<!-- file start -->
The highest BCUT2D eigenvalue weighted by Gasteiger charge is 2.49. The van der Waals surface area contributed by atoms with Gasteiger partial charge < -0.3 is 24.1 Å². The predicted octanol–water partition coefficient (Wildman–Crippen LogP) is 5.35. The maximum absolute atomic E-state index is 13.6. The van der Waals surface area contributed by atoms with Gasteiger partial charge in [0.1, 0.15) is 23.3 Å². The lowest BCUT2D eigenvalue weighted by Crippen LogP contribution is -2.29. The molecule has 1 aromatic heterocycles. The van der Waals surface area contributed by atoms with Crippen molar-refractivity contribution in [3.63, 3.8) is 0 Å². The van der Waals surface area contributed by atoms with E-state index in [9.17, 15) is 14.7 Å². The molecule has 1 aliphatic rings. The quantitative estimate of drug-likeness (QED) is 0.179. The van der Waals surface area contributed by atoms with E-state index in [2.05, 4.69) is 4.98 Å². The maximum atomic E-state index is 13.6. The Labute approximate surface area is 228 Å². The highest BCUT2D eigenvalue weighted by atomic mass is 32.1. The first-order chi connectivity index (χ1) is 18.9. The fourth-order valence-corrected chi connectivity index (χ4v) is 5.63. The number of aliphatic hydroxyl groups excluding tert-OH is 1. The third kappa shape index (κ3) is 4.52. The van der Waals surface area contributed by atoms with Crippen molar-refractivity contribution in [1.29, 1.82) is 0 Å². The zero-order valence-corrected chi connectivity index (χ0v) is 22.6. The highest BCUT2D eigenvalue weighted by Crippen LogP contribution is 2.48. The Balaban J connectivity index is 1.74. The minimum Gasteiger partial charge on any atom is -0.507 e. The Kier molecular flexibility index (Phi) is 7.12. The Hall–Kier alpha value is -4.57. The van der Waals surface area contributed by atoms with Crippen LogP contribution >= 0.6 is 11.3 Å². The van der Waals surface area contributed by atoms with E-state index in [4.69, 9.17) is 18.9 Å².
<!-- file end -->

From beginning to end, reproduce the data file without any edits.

The highest BCUT2D eigenvalue weighted by Gasteiger charge is 2.49. The van der Waals surface area contributed by atoms with Gasteiger partial charge < -0.3 is 24.1 Å². The predicted octanol–water partition coefficient (Wildman–Crippen LogP) is 5.35. The maximum absolute atomic E-state index is 13.6. The van der Waals surface area contributed by atoms with Gasteiger partial charge in [0.1, 0.15) is 23.3 Å². The lowest BCUT2D eigenvalue weighted by Crippen LogP contribution is -2.29. The molecule has 1 aromatic heterocycles. The van der Waals surface area contributed by atoms with Crippen molar-refractivity contribution in [3.63, 3.8) is 0 Å². The van der Waals surface area contributed by atoms with E-state index in [9.17, 15) is 14.7 Å². The molecule has 1 aliphatic rings. The quantitative estimate of drug-likeness (QED) is 0.179. The van der Waals surface area contributed by atoms with E-state index in [2.05, 4.69) is 4.98 Å². The maximum atomic E-state index is 13.6. The Labute approximate surface area is 228 Å². The highest BCUT2D eigenvalue weighted by atomic mass is 32.1. The first-order chi connectivity index (χ1) is 18.9. The fourth-order valence-corrected chi connectivity index (χ4v) is 5.63. The number of aliphatic hydroxyl groups excluding tert-OH is 1. The third kappa shape index (κ3) is 4.52. The van der Waals surface area contributed by atoms with Crippen molar-refractivity contribution in [1.29, 1.82) is 0 Å². The zero-order valence-corrected chi connectivity index (χ0v) is 22.6. The highest BCUT2D eigenvalue weighted by Crippen LogP contribution is 2.48. The Balaban J connectivity index is 1.74. The minimum Gasteiger partial charge on any atom is -0.507 e. The Kier molecular flexibility index (Phi) is 7.12. The Hall–Kier alpha value is -4.57. The van der Waals surface area contributed by atoms with Crippen LogP contribution >= 0.6 is 11.3 Å². The van der Waals surface area contributed by atoms with E-state index in [4.69, 9.17) is 18.9 Å².